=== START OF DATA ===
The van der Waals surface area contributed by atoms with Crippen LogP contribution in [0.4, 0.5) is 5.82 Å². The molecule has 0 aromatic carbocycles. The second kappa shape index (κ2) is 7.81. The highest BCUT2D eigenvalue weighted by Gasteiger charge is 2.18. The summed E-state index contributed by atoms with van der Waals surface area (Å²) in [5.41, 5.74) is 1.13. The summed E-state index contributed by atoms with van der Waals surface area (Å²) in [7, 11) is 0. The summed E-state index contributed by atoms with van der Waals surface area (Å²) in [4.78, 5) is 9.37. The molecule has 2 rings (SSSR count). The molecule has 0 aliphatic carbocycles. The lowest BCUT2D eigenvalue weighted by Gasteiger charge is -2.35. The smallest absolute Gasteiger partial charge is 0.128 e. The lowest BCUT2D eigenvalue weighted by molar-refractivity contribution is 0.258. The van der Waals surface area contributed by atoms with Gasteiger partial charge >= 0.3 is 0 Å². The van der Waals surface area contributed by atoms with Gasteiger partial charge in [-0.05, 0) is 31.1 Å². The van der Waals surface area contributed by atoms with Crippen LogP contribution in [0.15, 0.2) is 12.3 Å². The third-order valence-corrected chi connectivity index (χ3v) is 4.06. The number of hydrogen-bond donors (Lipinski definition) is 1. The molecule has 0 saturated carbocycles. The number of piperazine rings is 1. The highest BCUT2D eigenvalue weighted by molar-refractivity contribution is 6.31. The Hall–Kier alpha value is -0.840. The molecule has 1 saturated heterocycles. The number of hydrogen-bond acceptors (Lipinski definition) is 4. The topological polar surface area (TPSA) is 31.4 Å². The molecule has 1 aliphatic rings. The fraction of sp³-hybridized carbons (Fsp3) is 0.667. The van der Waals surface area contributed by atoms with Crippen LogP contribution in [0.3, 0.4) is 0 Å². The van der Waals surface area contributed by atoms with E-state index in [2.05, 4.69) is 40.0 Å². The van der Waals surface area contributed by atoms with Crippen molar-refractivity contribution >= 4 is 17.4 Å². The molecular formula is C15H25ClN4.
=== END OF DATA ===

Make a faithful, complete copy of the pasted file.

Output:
The van der Waals surface area contributed by atoms with Crippen LogP contribution in [0.4, 0.5) is 5.82 Å². The molecule has 0 aromatic carbocycles. The second kappa shape index (κ2) is 7.81. The highest BCUT2D eigenvalue weighted by Gasteiger charge is 2.18. The summed E-state index contributed by atoms with van der Waals surface area (Å²) in [5.41, 5.74) is 1.13. The summed E-state index contributed by atoms with van der Waals surface area (Å²) in [7, 11) is 0. The summed E-state index contributed by atoms with van der Waals surface area (Å²) in [4.78, 5) is 9.37. The molecule has 2 rings (SSSR count). The molecule has 0 aliphatic carbocycles. The lowest BCUT2D eigenvalue weighted by Gasteiger charge is -2.35. The smallest absolute Gasteiger partial charge is 0.128 e. The lowest BCUT2D eigenvalue weighted by molar-refractivity contribution is 0.258. The van der Waals surface area contributed by atoms with Gasteiger partial charge >= 0.3 is 0 Å². The van der Waals surface area contributed by atoms with Gasteiger partial charge in [-0.05, 0) is 31.1 Å². The van der Waals surface area contributed by atoms with Crippen LogP contribution in [0.15, 0.2) is 12.3 Å². The third-order valence-corrected chi connectivity index (χ3v) is 4.06. The number of hydrogen-bond donors (Lipinski definition) is 1. The molecule has 0 saturated carbocycles. The number of piperazine rings is 1. The highest BCUT2D eigenvalue weighted by molar-refractivity contribution is 6.31. The Hall–Kier alpha value is -0.840. The molecule has 1 saturated heterocycles. The number of hydrogen-bond acceptors (Lipinski definition) is 4. The topological polar surface area (TPSA) is 31.4 Å². The molecule has 1 aliphatic rings. The fraction of sp³-hybridized carbons (Fsp3) is 0.667. The van der Waals surface area contributed by atoms with Crippen LogP contribution in [0.3, 0.4) is 0 Å². The van der Waals surface area contributed by atoms with E-state index in [2.05, 4.69) is 40.0 Å². The van der Waals surface area contributed by atoms with Crippen molar-refractivity contribution >= 4 is 17.4 Å². The molecular formula is C15H25ClN4.